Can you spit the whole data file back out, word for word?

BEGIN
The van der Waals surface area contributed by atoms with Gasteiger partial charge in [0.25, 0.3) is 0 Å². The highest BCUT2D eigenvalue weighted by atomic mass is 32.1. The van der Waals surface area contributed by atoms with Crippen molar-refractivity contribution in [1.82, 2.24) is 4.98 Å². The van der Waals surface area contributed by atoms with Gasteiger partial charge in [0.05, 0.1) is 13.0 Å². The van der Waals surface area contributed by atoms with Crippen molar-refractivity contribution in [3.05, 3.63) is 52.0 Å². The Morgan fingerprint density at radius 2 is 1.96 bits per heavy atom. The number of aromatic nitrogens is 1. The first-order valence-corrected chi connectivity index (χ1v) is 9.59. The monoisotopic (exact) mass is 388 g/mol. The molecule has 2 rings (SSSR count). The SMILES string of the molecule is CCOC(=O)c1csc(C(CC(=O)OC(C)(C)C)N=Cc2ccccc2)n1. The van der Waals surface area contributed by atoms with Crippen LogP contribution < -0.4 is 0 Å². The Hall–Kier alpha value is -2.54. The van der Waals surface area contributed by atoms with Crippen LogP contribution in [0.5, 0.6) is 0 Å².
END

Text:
The van der Waals surface area contributed by atoms with Gasteiger partial charge in [0.25, 0.3) is 0 Å². The highest BCUT2D eigenvalue weighted by atomic mass is 32.1. The van der Waals surface area contributed by atoms with Crippen molar-refractivity contribution in [1.82, 2.24) is 4.98 Å². The van der Waals surface area contributed by atoms with Gasteiger partial charge in [0.05, 0.1) is 13.0 Å². The van der Waals surface area contributed by atoms with Crippen molar-refractivity contribution in [3.05, 3.63) is 52.0 Å². The Morgan fingerprint density at radius 2 is 1.96 bits per heavy atom. The number of aromatic nitrogens is 1. The first-order valence-corrected chi connectivity index (χ1v) is 9.59. The monoisotopic (exact) mass is 388 g/mol. The molecule has 2 rings (SSSR count). The SMILES string of the molecule is CCOC(=O)c1csc(C(CC(=O)OC(C)(C)C)N=Cc2ccccc2)n1. The van der Waals surface area contributed by atoms with Crippen LogP contribution < -0.4 is 0 Å². The Hall–Kier alpha value is -2.54. The van der Waals surface area contributed by atoms with Crippen LogP contribution in [0.5, 0.6) is 0 Å².